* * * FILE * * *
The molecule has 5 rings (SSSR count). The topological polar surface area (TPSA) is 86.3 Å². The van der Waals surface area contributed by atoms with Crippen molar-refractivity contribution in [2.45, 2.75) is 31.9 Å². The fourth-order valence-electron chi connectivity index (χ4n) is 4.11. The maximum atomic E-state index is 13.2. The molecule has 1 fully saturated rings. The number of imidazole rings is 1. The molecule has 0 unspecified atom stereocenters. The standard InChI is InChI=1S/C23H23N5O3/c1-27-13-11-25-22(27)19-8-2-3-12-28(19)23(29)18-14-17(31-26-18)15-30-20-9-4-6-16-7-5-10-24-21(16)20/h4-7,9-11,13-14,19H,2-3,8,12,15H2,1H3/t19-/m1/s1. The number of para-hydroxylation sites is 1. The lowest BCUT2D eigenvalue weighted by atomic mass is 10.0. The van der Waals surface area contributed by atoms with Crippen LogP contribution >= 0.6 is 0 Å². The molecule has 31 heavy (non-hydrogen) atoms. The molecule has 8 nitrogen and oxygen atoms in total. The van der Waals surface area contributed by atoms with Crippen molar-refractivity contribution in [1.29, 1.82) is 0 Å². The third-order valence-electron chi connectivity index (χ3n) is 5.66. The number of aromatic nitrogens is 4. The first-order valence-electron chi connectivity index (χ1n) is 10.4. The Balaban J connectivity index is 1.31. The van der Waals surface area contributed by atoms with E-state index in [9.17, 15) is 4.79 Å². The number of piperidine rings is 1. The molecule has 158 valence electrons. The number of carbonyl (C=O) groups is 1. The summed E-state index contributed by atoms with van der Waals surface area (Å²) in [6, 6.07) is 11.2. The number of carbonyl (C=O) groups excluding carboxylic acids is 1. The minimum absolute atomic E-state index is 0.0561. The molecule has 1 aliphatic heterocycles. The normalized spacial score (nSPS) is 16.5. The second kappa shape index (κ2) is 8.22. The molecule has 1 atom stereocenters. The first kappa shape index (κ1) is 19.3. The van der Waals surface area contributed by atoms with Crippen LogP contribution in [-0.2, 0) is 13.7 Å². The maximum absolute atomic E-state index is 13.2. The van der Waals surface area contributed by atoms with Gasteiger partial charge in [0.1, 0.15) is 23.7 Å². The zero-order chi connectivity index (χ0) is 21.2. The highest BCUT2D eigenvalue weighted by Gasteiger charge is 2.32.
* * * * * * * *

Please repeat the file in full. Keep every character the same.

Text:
The molecule has 5 rings (SSSR count). The topological polar surface area (TPSA) is 86.3 Å². The van der Waals surface area contributed by atoms with Crippen molar-refractivity contribution in [2.45, 2.75) is 31.9 Å². The fourth-order valence-electron chi connectivity index (χ4n) is 4.11. The maximum atomic E-state index is 13.2. The molecule has 1 fully saturated rings. The number of imidazole rings is 1. The molecule has 0 unspecified atom stereocenters. The standard InChI is InChI=1S/C23H23N5O3/c1-27-13-11-25-22(27)19-8-2-3-12-28(19)23(29)18-14-17(31-26-18)15-30-20-9-4-6-16-7-5-10-24-21(16)20/h4-7,9-11,13-14,19H,2-3,8,12,15H2,1H3/t19-/m1/s1. The number of para-hydroxylation sites is 1. The lowest BCUT2D eigenvalue weighted by atomic mass is 10.0. The van der Waals surface area contributed by atoms with Crippen LogP contribution >= 0.6 is 0 Å². The molecule has 31 heavy (non-hydrogen) atoms. The molecule has 8 nitrogen and oxygen atoms in total. The van der Waals surface area contributed by atoms with Crippen molar-refractivity contribution in [1.29, 1.82) is 0 Å². The third-order valence-electron chi connectivity index (χ3n) is 5.66. The number of aromatic nitrogens is 4. The first-order valence-electron chi connectivity index (χ1n) is 10.4. The Balaban J connectivity index is 1.31. The van der Waals surface area contributed by atoms with E-state index in [9.17, 15) is 4.79 Å². The number of piperidine rings is 1. The molecule has 158 valence electrons. The number of carbonyl (C=O) groups is 1. The summed E-state index contributed by atoms with van der Waals surface area (Å²) in [6, 6.07) is 11.2. The number of carbonyl (C=O) groups excluding carboxylic acids is 1. The minimum absolute atomic E-state index is 0.0561. The molecule has 1 aliphatic heterocycles. The normalized spacial score (nSPS) is 16.5. The second kappa shape index (κ2) is 8.22. The molecule has 1 atom stereocenters. The first kappa shape index (κ1) is 19.3. The van der Waals surface area contributed by atoms with Crippen LogP contribution in [-0.2, 0) is 13.7 Å². The maximum absolute atomic E-state index is 13.2. The van der Waals surface area contributed by atoms with Gasteiger partial charge in [0.1, 0.15) is 23.7 Å². The zero-order chi connectivity index (χ0) is 21.2. The highest BCUT2D eigenvalue weighted by Gasteiger charge is 2.32.